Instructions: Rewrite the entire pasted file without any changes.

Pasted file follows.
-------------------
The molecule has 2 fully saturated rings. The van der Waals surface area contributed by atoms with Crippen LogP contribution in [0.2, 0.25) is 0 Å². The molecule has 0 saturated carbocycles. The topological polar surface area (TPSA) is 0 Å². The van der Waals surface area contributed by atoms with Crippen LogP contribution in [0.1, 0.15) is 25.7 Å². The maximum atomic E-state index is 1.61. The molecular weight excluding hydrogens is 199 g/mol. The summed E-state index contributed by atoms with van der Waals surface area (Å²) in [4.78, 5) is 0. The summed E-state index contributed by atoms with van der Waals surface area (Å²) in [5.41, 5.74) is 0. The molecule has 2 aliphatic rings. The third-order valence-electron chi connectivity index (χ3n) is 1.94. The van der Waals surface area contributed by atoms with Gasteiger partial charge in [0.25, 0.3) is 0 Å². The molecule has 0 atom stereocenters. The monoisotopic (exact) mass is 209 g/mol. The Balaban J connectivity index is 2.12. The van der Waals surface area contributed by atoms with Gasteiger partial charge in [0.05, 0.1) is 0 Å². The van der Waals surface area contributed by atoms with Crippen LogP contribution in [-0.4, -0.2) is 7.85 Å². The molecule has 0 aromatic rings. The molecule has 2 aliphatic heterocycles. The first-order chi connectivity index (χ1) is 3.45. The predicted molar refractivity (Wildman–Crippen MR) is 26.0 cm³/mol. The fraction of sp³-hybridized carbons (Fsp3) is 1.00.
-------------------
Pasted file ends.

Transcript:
The molecule has 2 fully saturated rings. The van der Waals surface area contributed by atoms with Crippen LogP contribution in [0.2, 0.25) is 0 Å². The molecule has 0 saturated carbocycles. The topological polar surface area (TPSA) is 0 Å². The van der Waals surface area contributed by atoms with Crippen LogP contribution in [0.1, 0.15) is 25.7 Å². The maximum atomic E-state index is 1.61. The molecular weight excluding hydrogens is 199 g/mol. The summed E-state index contributed by atoms with van der Waals surface area (Å²) in [4.78, 5) is 0. The summed E-state index contributed by atoms with van der Waals surface area (Å²) in [5.41, 5.74) is 0. The molecule has 2 aliphatic rings. The third-order valence-electron chi connectivity index (χ3n) is 1.94. The van der Waals surface area contributed by atoms with Gasteiger partial charge in [0.25, 0.3) is 0 Å². The molecule has 0 atom stereocenters. The monoisotopic (exact) mass is 209 g/mol. The Balaban J connectivity index is 2.12. The van der Waals surface area contributed by atoms with Gasteiger partial charge in [0.05, 0.1) is 0 Å². The van der Waals surface area contributed by atoms with Crippen LogP contribution in [-0.4, -0.2) is 7.85 Å². The molecule has 0 aromatic rings. The molecule has 2 aliphatic heterocycles. The first-order chi connectivity index (χ1) is 3.45. The predicted molar refractivity (Wildman–Crippen MR) is 26.0 cm³/mol. The fraction of sp³-hybridized carbons (Fsp3) is 1.00.